How to clean a pellet stove | yourFire

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End-of-season cleaning

Three things to do before closing up your stove for summer

The days are finally getting warmer! If you feel like turning off the pellet stove - that kept you company for the whole winter - once and for all, follow the three simple pieces of advice given by Giuliano, an MCZ technician responsible for training in support centres across the whole of Europe.



What does “routine” maintenance mean? It includes all the steps you learnt to perform during winter, though they are even easier to carry out when the stove is off and cold.

So we are referring to these two simple little things here below. We are NOT speaking about cleaning the flue or parts inside the stove (feed screw, fan, etc.) which are things best left to the experts (it's really not a good idea to try cleaning these yourself).


Cleaning the brazier and the ash pan

Empty the ash pan and clean it. Take out the brazier and thoroughly clean all the holes and the grate, until it looks like this (see the photo here below). If there are no encrustations, a brush is usually all you need. You also need to remove ash from the compartment around the brazier. You can use a normal vacuum cleaner, though make sure it is suitable for very small particles as well.




Cleaning the glazing

A dry brush is usually all you need to remove ash residues from the glass. If, instead, there are encrustations, you can use specific sprays for glass that do not contain abrasive products. Use a small amount of detergent and do not spray it on painted parts of the stove or on the ceramic fibre seal on the fire door, as it might damage them.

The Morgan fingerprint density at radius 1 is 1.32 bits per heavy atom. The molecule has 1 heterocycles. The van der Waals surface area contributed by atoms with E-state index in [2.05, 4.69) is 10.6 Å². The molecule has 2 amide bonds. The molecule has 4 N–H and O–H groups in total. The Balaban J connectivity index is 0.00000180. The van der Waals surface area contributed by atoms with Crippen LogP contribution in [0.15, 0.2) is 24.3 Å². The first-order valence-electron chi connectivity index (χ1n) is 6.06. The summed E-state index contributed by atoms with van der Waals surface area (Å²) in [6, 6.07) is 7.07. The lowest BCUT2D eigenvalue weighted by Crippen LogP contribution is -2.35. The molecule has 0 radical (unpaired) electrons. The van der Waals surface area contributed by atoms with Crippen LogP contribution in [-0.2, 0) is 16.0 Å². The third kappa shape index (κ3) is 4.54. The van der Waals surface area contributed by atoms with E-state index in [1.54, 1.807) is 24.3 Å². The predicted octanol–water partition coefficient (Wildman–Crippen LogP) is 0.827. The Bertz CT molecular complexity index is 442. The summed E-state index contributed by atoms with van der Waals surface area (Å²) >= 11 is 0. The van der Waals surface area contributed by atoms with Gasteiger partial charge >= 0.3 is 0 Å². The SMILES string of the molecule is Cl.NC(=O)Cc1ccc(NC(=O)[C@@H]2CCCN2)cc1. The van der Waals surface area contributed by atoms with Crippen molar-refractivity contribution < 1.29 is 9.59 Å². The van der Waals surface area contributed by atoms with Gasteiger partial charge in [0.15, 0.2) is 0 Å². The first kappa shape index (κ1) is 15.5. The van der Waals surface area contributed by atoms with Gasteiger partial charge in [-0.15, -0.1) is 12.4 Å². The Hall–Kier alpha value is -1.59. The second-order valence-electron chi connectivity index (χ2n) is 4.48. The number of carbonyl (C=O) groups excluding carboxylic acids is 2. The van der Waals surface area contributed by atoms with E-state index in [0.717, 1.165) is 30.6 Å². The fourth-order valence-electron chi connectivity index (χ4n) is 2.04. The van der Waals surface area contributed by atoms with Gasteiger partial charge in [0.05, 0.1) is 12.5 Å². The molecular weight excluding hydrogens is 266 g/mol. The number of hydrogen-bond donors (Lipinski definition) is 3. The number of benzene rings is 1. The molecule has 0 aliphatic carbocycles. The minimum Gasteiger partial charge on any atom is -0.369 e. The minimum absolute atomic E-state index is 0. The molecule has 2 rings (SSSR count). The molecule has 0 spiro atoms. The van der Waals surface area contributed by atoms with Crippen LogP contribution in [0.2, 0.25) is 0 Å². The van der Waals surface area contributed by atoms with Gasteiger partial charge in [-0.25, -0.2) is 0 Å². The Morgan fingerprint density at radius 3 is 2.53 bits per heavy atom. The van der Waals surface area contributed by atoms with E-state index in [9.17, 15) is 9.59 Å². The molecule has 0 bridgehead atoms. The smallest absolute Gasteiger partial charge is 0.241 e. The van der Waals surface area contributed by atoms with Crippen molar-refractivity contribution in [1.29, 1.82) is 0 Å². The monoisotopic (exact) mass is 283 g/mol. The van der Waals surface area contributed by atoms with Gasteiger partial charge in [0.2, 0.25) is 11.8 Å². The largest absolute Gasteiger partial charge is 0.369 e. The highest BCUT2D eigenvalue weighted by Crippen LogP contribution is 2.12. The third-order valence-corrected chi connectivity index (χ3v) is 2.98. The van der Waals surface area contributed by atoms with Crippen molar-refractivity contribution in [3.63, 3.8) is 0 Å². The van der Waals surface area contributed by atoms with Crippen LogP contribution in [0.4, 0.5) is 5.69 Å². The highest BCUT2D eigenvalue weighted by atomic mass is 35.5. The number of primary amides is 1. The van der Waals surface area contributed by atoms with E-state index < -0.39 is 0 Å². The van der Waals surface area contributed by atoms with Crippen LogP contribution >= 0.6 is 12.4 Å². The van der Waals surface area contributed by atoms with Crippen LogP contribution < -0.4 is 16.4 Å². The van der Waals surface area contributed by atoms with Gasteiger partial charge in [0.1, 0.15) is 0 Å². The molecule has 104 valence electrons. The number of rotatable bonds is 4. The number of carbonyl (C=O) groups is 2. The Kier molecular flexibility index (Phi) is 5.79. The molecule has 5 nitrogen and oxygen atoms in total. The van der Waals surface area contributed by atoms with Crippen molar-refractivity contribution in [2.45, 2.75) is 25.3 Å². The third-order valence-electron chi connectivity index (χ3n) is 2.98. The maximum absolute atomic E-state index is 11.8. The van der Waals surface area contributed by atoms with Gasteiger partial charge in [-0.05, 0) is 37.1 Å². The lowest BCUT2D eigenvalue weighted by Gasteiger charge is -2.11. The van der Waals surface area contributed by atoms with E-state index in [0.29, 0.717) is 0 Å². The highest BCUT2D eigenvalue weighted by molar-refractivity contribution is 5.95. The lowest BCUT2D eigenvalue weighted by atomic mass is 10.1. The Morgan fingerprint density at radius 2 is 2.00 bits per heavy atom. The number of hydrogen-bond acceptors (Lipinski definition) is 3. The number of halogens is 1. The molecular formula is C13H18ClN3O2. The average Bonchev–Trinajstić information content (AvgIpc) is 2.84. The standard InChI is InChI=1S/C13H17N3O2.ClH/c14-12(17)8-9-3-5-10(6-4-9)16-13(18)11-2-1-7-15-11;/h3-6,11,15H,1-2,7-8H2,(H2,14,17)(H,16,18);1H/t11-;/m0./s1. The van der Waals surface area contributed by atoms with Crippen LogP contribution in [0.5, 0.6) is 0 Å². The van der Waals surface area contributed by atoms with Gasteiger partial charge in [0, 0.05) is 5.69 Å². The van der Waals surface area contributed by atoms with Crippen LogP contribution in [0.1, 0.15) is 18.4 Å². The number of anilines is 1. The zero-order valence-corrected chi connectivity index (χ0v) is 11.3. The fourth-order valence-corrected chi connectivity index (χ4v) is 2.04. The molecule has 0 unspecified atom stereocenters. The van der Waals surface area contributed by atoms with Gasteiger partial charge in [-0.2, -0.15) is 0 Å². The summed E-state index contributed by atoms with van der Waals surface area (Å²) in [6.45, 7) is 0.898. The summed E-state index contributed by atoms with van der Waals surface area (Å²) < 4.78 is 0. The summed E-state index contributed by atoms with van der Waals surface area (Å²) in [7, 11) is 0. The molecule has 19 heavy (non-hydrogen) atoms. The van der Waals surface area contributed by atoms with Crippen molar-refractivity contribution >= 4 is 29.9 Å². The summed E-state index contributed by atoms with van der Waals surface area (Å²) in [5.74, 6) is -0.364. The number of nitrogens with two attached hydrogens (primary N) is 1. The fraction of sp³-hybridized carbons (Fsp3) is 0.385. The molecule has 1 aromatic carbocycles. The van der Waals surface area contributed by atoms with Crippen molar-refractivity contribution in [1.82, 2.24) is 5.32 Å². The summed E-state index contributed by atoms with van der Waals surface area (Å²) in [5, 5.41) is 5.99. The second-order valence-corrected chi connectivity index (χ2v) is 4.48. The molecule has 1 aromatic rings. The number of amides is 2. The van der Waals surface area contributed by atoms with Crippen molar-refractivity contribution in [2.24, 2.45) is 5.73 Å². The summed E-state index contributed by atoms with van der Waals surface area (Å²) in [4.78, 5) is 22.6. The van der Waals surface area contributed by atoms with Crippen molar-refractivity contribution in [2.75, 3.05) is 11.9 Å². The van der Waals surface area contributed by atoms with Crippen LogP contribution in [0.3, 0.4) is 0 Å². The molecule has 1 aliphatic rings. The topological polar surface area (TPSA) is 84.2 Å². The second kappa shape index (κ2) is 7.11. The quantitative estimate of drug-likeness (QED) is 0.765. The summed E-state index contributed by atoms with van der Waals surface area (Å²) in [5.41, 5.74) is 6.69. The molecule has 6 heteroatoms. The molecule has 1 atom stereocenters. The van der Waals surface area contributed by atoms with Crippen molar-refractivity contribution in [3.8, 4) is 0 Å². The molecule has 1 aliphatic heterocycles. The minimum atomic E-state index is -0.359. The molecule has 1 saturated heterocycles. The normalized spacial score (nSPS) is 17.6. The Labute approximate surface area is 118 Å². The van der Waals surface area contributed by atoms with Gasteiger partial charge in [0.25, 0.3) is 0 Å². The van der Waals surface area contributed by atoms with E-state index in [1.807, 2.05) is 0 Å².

Empty the pellet tank

If pellets remain in the tank for a long time, they may produce sawdust or expand due to the moisture. Therefore, if you are not using the stove, it is always best to leave the tank empty.



Yes, we're speaking of actually pulling out the plug, not just turning off the stove. You may think that this is obvious, but you have no idea how many stoves could no longer be used due to an electric jolt during a thunderstorm. This is a simple rule that applies to all electrical appliances. If you won't be using the stove for some time, pull out the plug from the socket.



We'll never stop saying it: don't wait until the last minute to book an annual maintenance. Technicians are not very busy in spring and summer, they have more time for you, maybe also to tell you about the latest tips to get the best out of your stove. Of course, they are much busier when the weather starts getting cold, when everyone is calling them. If you call your technician in October, he or she might not have time for you for weeks. It's not a nice feeling at all to be left in the cold, is it?

Do you live in UK? Ask to Specflue, MCZ's partner in UK, to have a list of authorised technicians in your area. 

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